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Within the first four mintues of "Infra-Man," (a) a giant flying lizard attacks a school bus, (b) the Earth cracks open, (c) Hong Kong is destroyed by flames, (d) mountains disintegrate to reveal the forms of reptilian monsters with blinking yellow eyes, (e) the Professor announces that a twenty-million-year-old woman is unleashing the hibernating monsters upon civilization, (f) the Science Headquarters is shaken by a second quake, (g) the Mutants awake, and (h) the Professor, obviously shaken, informs a secret meeting of world leaders, "This situation is so bad that it is the worst that ever has been!"

No doubt about it: This is a case for Infra-Man. In his secret laboratory far beneath the Science Headquarters, the Professor explains to a brave volunteer: "We will wire your arms and legs with powerful transistors and death rays. You will be powered by a tiny nuclear reactor. Unfortunately, the operation will be very painful and you may die."

And so we're off and running, in the best movie of its kind since Invasion of the Bee Girls. I'm a pushover for monster movies anyway, but Infra-Man has it all: Horrendous octopus men, a gigantic beetle man with three eyes who sprays his victims with sticky cocoons, savage robots with coiled spring necks that can extend ten feet, a venomous little critter that looks like a hairy mutant footstool, elaborately staged karate fights, underground throne rooms, damsels in distress, exploding volcanoes, and a whip-cracking villainess named Princess Dragon Mom (Philip Wylie, please note).

The movie's totally, almost joyfully absurd, and a victim of John Carter's Syndrome. You remember J.C.S., based on the logical oversight in Edgar Rice Burrough's books about John Carter of Mars. After whole chapters of galloping across the Martian desert on his Martian steed and fighting off enemies in sword fights, John Carter finally says to hell with it, pulls out a ray gun, and fries everybody.

Same here. Gigantic mutant monsters with built-in death rays attack Infra-Man, who can hurl lightning bolts from the soles of his feet, and what do they do? They have a karate fight. After ten minutes of chopping and socking and doing acrobatic flips, THEN they zap each other.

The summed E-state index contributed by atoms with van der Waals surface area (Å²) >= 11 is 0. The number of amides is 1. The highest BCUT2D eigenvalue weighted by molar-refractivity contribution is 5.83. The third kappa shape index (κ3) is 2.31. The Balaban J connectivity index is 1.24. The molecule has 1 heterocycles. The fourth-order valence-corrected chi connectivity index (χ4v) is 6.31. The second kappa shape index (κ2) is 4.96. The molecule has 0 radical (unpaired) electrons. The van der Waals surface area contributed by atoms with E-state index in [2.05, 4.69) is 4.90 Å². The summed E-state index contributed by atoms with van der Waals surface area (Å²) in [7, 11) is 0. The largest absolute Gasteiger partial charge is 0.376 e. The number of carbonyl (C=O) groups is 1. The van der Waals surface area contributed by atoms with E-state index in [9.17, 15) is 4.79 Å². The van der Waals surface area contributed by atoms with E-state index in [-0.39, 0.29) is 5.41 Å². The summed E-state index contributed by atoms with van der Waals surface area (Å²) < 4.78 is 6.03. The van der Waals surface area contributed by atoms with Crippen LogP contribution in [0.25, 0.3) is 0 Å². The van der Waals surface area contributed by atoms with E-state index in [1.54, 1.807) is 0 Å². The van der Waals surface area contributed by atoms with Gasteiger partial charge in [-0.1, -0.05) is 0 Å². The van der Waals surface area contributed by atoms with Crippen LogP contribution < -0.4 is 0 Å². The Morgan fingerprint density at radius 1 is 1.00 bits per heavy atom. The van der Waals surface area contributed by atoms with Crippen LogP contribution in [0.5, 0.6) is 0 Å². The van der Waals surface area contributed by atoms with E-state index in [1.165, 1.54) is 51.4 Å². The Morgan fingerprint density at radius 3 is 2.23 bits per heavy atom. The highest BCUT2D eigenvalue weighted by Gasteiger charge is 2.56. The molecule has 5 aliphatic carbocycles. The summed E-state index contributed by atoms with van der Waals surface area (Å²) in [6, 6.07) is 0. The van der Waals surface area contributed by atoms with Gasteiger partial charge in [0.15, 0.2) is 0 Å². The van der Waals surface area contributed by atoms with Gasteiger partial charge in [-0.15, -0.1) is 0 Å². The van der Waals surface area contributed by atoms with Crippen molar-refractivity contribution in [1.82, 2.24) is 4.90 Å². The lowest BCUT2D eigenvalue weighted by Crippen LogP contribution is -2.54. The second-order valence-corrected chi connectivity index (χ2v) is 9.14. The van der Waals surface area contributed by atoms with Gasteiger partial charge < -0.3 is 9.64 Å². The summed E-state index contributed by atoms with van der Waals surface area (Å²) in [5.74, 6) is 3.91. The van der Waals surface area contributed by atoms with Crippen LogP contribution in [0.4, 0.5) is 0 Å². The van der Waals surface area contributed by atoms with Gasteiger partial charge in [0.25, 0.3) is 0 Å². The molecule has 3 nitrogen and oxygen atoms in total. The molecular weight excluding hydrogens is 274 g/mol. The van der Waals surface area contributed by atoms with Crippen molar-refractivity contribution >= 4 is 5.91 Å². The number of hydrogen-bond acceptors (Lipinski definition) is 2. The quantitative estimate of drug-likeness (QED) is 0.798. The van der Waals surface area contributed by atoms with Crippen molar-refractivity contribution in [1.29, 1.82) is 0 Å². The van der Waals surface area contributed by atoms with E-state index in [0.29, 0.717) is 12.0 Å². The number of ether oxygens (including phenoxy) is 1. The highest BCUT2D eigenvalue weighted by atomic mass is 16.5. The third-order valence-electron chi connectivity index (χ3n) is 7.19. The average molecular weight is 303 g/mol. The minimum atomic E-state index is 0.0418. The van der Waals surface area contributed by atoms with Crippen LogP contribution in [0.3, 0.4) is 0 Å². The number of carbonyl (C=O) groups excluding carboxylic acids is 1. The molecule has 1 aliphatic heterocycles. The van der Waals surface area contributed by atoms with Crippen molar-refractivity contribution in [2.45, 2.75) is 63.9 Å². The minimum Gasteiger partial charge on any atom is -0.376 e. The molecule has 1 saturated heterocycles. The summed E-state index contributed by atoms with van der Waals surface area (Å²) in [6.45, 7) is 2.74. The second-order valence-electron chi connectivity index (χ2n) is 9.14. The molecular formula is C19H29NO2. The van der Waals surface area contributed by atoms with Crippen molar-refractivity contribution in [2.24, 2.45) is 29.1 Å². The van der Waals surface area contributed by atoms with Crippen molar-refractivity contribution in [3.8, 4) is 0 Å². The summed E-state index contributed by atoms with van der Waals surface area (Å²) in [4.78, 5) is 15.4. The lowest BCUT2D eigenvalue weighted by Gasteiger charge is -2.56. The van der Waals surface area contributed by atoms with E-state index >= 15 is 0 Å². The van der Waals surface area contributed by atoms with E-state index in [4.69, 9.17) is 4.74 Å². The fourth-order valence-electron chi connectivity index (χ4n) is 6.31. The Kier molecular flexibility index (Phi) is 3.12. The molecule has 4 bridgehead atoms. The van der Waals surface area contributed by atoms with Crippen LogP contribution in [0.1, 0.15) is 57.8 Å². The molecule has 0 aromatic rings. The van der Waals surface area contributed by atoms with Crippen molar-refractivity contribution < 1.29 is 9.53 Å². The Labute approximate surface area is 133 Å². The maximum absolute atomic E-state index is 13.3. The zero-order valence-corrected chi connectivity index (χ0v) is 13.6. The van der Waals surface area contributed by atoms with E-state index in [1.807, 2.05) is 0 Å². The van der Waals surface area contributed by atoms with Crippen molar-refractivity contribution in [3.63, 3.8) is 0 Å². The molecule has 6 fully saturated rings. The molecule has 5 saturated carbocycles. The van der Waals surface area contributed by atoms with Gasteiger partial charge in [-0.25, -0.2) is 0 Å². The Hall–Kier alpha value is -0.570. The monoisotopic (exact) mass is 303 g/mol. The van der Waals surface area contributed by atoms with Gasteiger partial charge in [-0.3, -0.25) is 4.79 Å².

No matter, Intra-Man contains terrific moments. In one cliff-hanging scene, for example, the Professor has Infra-Man wired up on the operating table when Science Headquarters is attacked by gigantic mutant arms. That's right, arms: no body, just arms. The arms squirm all over the headquarters, knocking off the power supply. The Professor shouts into his radio: "You have one minute to restore power before Infra-Man dies!"

His aide struggles toward a red power switch. He is knocked unconscious by an arm. Shot of a stopwatch ticking away the seconds. He regains consciousness, struggles some more. The arm attacks again. With ten seconds to go, soldiers burst into the room with a power saw and cut the arm in half. The switch is thrown and Infra-Man lives.

There are other good things. Lines like, "We are doing this for the children of the world." Or, "The clouds will cut off the sun and deprive Infra-Man of his power source." Or, "Drop the Earthling to her doom_she will melt at 3,000 degrees." The movie even looks good: It's a classy, slick production by the Shaw Brothers, the Hong Kong kung fu kings. When they stop making movies like Infra-Man, a little light will go out of the world.

Roger Ebert

Roger Ebert was the film critic of the Chicago Sun-Times from 1967 until his death in 2013. In 1975, he won the Pulitzer Prize for distinguished criticism.

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Infra-man movie poster

Infra-man (1976)

Rated PG

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